call. Medicines sent to any address.
Special treatment to Ladies. Hoard
and nursing if desired.
THE TIMES is tho loading pupor of the
mineral bolt of tho two Virginias. If you
want to keep posted on tho dovolopment
of this section you ennnot uttord to be
HOTEL RO?NOKE, \
Roanoke, Va. \
MAPLE SHADE INN,
Pulaski City, Va.
Bluefield, W. Va.
The above houses offer superior accommodations to the travel?
ling public. Sample rooms for commercial men.
Pred LB- Foster, n^am-eigrex
WYTHE COUNTY, VA.
Distinctly ttis Riebest Mining Town in Southwest Virginia.
Tho largest, mines, Um richest lands, the finest timber surrounds Ivanhoo.
Tho No. 1 furnace of tho New River Mineral Company now in successful
Large Foundry, Machine Shops
and Stove Works
Under construction. Free sites and liberal Inducements to manufacturers.
Immense limestone anil iron and /inc. mines are being worked or developed
within the town. Important industries .secured, and negotiations ponding
A railroad junction in the heart of the greatest
iron region in the United States. The only
town on this great Southern connec?
tion of the Norfolk and Western
The world famous limonite ami mountain ores of the Cripple Creek Val
ley and the celebrated Gossan and magnetic ores of Carroll county are within
minimum haul of Ivanhoo. In direct, communication with the Pocahontas
coal and coke Holds. H?ing 2,000 feet above the sea tin- climato is unsur?
passed by the celebrated mountain resorts of the world. Vast tracts of Virgin
forests close to band that can be floated down to lvanboe.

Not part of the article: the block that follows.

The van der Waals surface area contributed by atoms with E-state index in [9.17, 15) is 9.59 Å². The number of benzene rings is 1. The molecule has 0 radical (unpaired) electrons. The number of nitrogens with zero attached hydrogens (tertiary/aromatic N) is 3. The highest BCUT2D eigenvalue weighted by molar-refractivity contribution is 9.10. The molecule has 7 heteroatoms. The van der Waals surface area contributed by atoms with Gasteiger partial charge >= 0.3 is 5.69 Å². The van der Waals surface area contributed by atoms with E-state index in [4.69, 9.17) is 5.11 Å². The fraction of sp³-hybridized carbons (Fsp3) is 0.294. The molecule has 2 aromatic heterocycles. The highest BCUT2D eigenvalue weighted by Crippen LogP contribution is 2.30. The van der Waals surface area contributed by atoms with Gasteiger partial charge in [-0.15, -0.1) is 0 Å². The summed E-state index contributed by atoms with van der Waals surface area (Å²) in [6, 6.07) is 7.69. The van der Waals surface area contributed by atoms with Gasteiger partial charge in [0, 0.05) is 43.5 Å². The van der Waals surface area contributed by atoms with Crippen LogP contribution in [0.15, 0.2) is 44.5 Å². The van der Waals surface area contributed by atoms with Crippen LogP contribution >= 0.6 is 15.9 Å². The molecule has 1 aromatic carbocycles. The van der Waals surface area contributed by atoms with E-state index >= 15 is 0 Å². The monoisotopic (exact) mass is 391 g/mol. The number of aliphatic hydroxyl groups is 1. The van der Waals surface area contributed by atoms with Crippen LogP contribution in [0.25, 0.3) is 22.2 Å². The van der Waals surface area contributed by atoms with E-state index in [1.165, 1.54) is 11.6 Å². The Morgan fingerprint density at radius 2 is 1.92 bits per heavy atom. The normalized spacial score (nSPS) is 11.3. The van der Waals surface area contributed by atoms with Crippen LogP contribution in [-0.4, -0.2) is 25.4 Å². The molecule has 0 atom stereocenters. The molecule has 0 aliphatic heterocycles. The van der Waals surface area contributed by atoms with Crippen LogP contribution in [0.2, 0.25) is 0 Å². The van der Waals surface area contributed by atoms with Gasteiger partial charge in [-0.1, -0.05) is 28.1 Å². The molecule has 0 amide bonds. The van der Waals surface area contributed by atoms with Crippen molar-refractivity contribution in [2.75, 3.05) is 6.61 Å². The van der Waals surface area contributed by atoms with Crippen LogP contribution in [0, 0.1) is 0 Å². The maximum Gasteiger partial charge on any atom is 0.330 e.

Magnificent hotel, stores and dwellings under
contract. The cheapest and best lots
in the South.
The Ivanhoo Land and Improvement Company are now receiving applica?
tions for lots. Only those lots that have two or more applicants will lie
offered at auction.
GREAT SALE OCTOBER 15, 1830.
A grand chance for investment. Maps, price lists, plans, plats, eto., sent
Railroad fares from points within the State to lvanboe will be refunded
to those buying lots.
Svarshoe Land arad Improvement Go.
W. P. CAIVIP-& CO.,
Real Estate Agents,
Office Times Building.
103 Third Avenue, S. w.
A special bargain in a lot corner Patterson avenue and Eight street s. w.
Price 81,800; one-third cash, balance one and two years. It will only bo
offered at this price a few'days. Call and see us. oot'JO-lui
MRS. GILMER'S SCHOOL
120 FOURTH* AVENUE, S. VV., ROANOKE, VIRGINIA.
Thorough instruction in all departments. Primary, Intermediate and
Senior in English. Mathematics and languages. Advantages also in music,
drawing, painting and olocution. Address for catalogue.
jylOwed&sun-t MUS. PATTY L. GILMElt
S. S. SHAFER,
No. 5 SALEM AVE. - - - FULL STOCK.
REPAIRING PROMPTLY EXECUTED.